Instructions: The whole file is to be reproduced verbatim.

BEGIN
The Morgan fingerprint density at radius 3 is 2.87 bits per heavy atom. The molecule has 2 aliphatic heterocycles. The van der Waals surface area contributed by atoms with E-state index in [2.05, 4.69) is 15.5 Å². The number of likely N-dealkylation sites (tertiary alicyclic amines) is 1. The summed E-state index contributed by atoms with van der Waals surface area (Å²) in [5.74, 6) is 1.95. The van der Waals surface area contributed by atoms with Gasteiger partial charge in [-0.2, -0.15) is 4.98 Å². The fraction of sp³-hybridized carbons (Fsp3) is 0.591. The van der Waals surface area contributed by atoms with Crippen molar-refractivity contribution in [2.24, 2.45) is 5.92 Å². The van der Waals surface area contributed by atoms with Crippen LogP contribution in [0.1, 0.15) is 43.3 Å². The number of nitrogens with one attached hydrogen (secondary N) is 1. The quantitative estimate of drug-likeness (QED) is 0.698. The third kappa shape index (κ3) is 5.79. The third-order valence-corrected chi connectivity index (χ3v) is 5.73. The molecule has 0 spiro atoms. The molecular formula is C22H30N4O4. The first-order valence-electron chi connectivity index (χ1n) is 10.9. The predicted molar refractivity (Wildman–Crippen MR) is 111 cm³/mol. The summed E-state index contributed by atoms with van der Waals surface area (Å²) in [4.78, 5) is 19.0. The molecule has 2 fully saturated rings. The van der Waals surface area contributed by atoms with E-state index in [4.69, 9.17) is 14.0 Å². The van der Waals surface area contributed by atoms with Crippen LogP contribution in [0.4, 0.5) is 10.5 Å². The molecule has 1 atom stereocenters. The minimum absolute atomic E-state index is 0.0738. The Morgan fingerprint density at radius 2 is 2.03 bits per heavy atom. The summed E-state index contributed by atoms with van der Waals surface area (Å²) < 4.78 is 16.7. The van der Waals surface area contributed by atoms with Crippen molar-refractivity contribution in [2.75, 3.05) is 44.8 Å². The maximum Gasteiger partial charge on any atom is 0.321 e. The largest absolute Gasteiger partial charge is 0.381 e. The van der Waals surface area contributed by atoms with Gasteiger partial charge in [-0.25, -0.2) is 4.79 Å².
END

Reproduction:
The Morgan fingerprint density at radius 3 is 2.87 bits per heavy atom. The molecule has 2 aliphatic heterocycles. The van der Waals surface area contributed by atoms with E-state index in [2.05, 4.69) is 15.5 Å². The number of likely N-dealkylation sites (tertiary alicyclic amines) is 1. The summed E-state index contributed by atoms with van der Waals surface area (Å²) in [5.74, 6) is 1.95. The van der Waals surface area contributed by atoms with Gasteiger partial charge in [-0.2, -0.15) is 4.98 Å². The fraction of sp³-hybridized carbons (Fsp3) is 0.591. The van der Waals surface area contributed by atoms with Crippen molar-refractivity contribution in [2.24, 2.45) is 5.92 Å². The van der Waals surface area contributed by atoms with Crippen LogP contribution in [0.1, 0.15) is 43.3 Å². The number of nitrogens with one attached hydrogen (secondary N) is 1. The quantitative estimate of drug-likeness (QED) is 0.698. The third kappa shape index (κ3) is 5.79. The third-order valence-corrected chi connectivity index (χ3v) is 5.73. The molecule has 0 spiro atoms. The molecular formula is C22H30N4O4. The first-order valence-electron chi connectivity index (χ1n) is 10.9. The predicted molar refractivity (Wildman–Crippen MR) is 111 cm³/mol. The summed E-state index contributed by atoms with van der Waals surface area (Å²) in [4.78, 5) is 19.0. The molecule has 2 fully saturated rings. The van der Waals surface area contributed by atoms with E-state index in [4.69, 9.17) is 14.0 Å². The van der Waals surface area contributed by atoms with Crippen LogP contribution in [0.4, 0.5) is 10.5 Å². The molecule has 1 atom stereocenters. The minimum absolute atomic E-state index is 0.0738. The Morgan fingerprint density at radius 2 is 2.03 bits per heavy atom. The summed E-state index contributed by atoms with van der Waals surface area (Å²) < 4.78 is 16.7. The van der Waals surface area contributed by atoms with Crippen molar-refractivity contribution in [2.75, 3.05) is 44.8 Å². The maximum Gasteiger partial charge on any atom is 0.321 e. The largest absolute Gasteiger partial charge is 0.381 e. The van der Waals surface area contributed by atoms with Gasteiger partial charge in [-0.25, -0.2) is 4.79 Å².